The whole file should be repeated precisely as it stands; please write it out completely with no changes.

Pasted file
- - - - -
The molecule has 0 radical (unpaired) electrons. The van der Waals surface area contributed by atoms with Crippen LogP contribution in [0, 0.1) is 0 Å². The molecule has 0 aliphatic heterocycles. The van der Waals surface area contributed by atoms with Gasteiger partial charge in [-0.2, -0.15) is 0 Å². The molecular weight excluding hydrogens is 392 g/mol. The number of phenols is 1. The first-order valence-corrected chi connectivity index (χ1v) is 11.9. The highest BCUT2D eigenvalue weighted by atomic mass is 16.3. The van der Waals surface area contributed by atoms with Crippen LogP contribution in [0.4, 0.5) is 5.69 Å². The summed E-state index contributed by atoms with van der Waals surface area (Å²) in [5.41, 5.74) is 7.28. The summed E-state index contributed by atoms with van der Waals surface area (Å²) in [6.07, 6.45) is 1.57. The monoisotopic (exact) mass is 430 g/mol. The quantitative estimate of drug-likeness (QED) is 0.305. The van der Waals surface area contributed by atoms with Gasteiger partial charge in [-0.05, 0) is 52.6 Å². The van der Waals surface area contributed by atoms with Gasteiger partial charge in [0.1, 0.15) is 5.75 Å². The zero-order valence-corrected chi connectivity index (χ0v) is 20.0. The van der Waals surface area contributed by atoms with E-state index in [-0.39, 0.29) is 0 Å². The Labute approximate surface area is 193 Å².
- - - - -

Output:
The molecule has 0 radical (unpaired) electrons. The van der Waals surface area contributed by atoms with Crippen LogP contribution in [0, 0.1) is 0 Å². The molecule has 0 aliphatic heterocycles. The van der Waals surface area contributed by atoms with Gasteiger partial charge in [-0.2, -0.15) is 0 Å². The molecular weight excluding hydrogens is 392 g/mol. The number of phenols is 1. The first-order valence-corrected chi connectivity index (χ1v) is 11.9. The highest BCUT2D eigenvalue weighted by atomic mass is 16.3. The van der Waals surface area contributed by atoms with Crippen LogP contribution in [0.4, 0.5) is 5.69 Å². The summed E-state index contributed by atoms with van der Waals surface area (Å²) in [5.41, 5.74) is 7.28. The summed E-state index contributed by atoms with van der Waals surface area (Å²) in [6.07, 6.45) is 1.57. The monoisotopic (exact) mass is 430 g/mol. The quantitative estimate of drug-likeness (QED) is 0.305. The van der Waals surface area contributed by atoms with Gasteiger partial charge in [-0.05, 0) is 52.6 Å². The van der Waals surface area contributed by atoms with Gasteiger partial charge in [0.1, 0.15) is 5.75 Å². The zero-order valence-corrected chi connectivity index (χ0v) is 20.0. The van der Waals surface area contributed by atoms with E-state index in [-0.39, 0.29) is 0 Å². The Labute approximate surface area is 193 Å².